In this edition of Dossier Eenvandaag our source tells us he can no longer keep silent about these abuses. He says 1 out of 5 syringes has a problem with glue resin. Extrapolated to the Dutch situation that would mean that at least one hundred thousand needles are flawed. This claim is supported by internal documents, minutes of management meetings, and internal research material. According to our source a solution to the problem would take a serious investment, something the company is not willing or able to do.

Currently, Terumo is preparing a reorganisation that will cost 200 employees their job. Our source says employees are worried too, and that a large part of the production is flawed. ’20 to 30 percent of those needles have flaws, and they are sold to the market and are used everywhere. A colleague told me that if she were to take her child to hospital, she would ask for different syringes’.

Terumo also supplies these syringes to pharmaceutical companies Sanofi Pasteur MSD and GlaxoSmithKline. They use the syringes for vaccines that are provided to the Dutch Health Administration. Dossier Eenvandaag has discovered that various vaccinations in the national vaccine programme are administered with Terumo syringes.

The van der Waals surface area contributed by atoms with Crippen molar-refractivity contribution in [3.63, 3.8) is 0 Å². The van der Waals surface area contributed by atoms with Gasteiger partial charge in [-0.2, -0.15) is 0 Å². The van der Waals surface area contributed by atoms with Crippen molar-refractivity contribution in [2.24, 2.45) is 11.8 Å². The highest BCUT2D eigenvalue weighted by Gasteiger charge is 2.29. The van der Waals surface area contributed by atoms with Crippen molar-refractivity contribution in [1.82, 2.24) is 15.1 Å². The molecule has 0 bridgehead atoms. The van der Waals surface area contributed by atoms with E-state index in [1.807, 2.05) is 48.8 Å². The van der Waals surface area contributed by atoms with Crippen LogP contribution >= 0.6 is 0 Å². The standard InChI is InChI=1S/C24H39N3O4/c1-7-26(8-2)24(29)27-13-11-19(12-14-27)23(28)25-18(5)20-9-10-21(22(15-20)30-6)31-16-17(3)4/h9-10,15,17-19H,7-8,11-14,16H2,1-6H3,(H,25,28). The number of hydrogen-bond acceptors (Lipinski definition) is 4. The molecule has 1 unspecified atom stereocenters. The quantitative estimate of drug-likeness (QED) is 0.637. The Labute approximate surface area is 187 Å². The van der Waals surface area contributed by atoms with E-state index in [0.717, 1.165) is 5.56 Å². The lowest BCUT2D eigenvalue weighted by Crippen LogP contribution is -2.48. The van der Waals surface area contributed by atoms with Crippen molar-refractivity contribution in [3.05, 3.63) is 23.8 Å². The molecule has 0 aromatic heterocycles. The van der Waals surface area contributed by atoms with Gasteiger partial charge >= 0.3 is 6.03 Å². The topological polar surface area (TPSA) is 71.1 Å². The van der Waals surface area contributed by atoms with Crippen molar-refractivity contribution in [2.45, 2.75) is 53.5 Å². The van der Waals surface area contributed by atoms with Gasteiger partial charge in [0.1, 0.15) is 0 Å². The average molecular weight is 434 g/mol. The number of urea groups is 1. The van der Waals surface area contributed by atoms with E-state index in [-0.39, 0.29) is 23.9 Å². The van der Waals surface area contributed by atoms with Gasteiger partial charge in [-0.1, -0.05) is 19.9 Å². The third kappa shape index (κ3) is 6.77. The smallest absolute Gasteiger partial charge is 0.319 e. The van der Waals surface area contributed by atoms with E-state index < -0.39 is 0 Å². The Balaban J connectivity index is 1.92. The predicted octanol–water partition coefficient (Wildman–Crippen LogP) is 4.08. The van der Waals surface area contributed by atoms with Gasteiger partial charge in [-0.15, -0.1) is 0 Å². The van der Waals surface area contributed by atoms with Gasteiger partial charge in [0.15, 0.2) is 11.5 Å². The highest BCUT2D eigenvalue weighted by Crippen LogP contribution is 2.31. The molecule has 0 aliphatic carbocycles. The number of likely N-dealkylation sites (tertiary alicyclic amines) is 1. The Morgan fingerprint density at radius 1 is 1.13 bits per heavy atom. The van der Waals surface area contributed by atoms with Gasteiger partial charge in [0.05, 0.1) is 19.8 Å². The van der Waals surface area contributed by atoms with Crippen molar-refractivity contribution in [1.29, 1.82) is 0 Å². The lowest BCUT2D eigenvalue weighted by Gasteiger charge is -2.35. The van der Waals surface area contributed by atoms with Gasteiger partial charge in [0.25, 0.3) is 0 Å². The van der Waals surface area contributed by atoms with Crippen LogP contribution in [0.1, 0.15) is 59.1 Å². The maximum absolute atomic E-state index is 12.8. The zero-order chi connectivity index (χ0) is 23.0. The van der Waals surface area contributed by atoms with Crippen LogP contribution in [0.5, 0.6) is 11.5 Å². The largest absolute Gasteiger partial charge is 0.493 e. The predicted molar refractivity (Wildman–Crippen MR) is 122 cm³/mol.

Especially young children are given these vaccines in consultation centres, which carries a risk, says pediatrician Gavin ten Tusscher from the Westfries Gasthuis in Hoorn:

”I think this is terrible. You have patients that have been subjected to something than can be potentially harmful. Not only the substance that can influence the hormonal balance in the body, but also the particles that can be injected. What does it do inside the body? Does it clot an artery, or damage it from inside?”

Ten Tusscher has for years researched substances than can cause hormonal imbalances. “Being subjected to these substances has much greater consequences for children than for adults. The gastro-enteritic channel of infants has a much bigger capacity for absorbing these harmful substances.”

Carl Heneghan, professor at Oxford University who specialised in medical supplies is not surprised that the problem hasn’t been noticed before. “The problem is that a manufacturer can keep on producing a medical resource, for up to 20 years, without anybody checking it. You just have to trust the manufacturer to make his products in the right way.”

The elementary components of the epoxy glue that is released are BADGE (Bisphenol A diglycidyl ether) and BPA (Bisphenol A), substances that are generally regarded as hormonally disruptive. They are commonly associated with fertility problems, breast cancer, obesity and prostate cancer. In 2014, the Dutch Health Council wrote an advice to the Ministry of Health, in which it warned about the possible dangers of BPA, and pressed for further research.